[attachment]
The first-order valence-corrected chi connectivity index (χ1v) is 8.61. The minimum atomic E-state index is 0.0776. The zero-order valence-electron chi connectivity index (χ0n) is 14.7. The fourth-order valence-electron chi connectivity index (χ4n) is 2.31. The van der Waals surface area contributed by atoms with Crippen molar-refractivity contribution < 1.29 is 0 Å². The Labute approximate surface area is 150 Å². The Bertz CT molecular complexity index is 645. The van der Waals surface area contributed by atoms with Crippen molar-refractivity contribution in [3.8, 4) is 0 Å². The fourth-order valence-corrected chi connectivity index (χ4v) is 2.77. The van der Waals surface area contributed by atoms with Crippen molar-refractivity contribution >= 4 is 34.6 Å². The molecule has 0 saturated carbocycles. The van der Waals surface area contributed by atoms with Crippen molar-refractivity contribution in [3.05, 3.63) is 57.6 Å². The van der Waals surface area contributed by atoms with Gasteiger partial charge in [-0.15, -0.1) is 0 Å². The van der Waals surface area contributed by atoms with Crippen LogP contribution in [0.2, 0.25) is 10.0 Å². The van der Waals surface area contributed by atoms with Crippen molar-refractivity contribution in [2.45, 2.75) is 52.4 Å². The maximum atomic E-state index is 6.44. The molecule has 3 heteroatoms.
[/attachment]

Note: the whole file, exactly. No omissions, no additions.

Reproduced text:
The first-order valence-corrected chi connectivity index (χ1v) is 8.61. The minimum atomic E-state index is 0.0776. The zero-order valence-electron chi connectivity index (χ0n) is 14.7. The fourth-order valence-electron chi connectivity index (χ4n) is 2.31. The van der Waals surface area contributed by atoms with Crippen molar-refractivity contribution < 1.29 is 0 Å². The Labute approximate surface area is 150 Å². The Bertz CT molecular complexity index is 645. The van der Waals surface area contributed by atoms with Crippen molar-refractivity contribution in [3.8, 4) is 0 Å². The fourth-order valence-corrected chi connectivity index (χ4v) is 2.77. The van der Waals surface area contributed by atoms with Crippen molar-refractivity contribution >= 4 is 34.6 Å². The molecule has 0 saturated carbocycles. The van der Waals surface area contributed by atoms with Crippen molar-refractivity contribution in [3.05, 3.63) is 57.6 Å². The van der Waals surface area contributed by atoms with Gasteiger partial charge in [-0.15, -0.1) is 0 Å². The van der Waals surface area contributed by atoms with Crippen LogP contribution in [0.2, 0.25) is 10.0 Å². The van der Waals surface area contributed by atoms with Crippen molar-refractivity contribution in [2.45, 2.75) is 52.4 Å². The maximum atomic E-state index is 6.44. The molecule has 3 heteroatoms.